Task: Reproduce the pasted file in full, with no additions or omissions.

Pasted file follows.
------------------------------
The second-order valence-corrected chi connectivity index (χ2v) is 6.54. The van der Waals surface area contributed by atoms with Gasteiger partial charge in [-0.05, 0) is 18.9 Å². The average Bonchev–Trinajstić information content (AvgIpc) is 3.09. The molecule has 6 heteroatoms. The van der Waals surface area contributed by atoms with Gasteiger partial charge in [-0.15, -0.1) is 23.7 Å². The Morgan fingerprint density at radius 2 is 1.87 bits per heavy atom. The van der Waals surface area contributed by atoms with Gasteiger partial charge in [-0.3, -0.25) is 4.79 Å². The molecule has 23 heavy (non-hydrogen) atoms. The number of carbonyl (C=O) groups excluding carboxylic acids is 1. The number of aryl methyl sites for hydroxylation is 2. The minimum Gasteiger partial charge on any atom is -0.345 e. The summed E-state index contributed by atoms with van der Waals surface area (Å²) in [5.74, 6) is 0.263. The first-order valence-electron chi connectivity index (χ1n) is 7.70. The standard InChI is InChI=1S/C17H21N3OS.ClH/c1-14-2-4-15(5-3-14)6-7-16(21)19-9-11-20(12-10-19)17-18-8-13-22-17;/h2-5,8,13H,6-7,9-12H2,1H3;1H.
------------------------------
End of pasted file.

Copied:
The second-order valence-corrected chi connectivity index (χ2v) is 6.54. The van der Waals surface area contributed by atoms with Gasteiger partial charge in [-0.05, 0) is 18.9 Å². The average Bonchev–Trinajstić information content (AvgIpc) is 3.09. The molecule has 6 heteroatoms. The van der Waals surface area contributed by atoms with Gasteiger partial charge in [-0.15, -0.1) is 23.7 Å². The Morgan fingerprint density at radius 2 is 1.87 bits per heavy atom. The van der Waals surface area contributed by atoms with Gasteiger partial charge in [-0.3, -0.25) is 4.79 Å². The molecule has 23 heavy (non-hydrogen) atoms. The number of carbonyl (C=O) groups excluding carboxylic acids is 1. The number of aryl methyl sites for hydroxylation is 2. The minimum Gasteiger partial charge on any atom is -0.345 e. The summed E-state index contributed by atoms with van der Waals surface area (Å²) in [5.74, 6) is 0.263. The first-order valence-electron chi connectivity index (χ1n) is 7.70. The standard InChI is InChI=1S/C17H21N3OS.ClH/c1-14-2-4-15(5-3-14)6-7-16(21)19-9-11-20(12-10-19)17-18-8-13-22-17;/h2-5,8,13H,6-7,9-12H2,1H3;1H.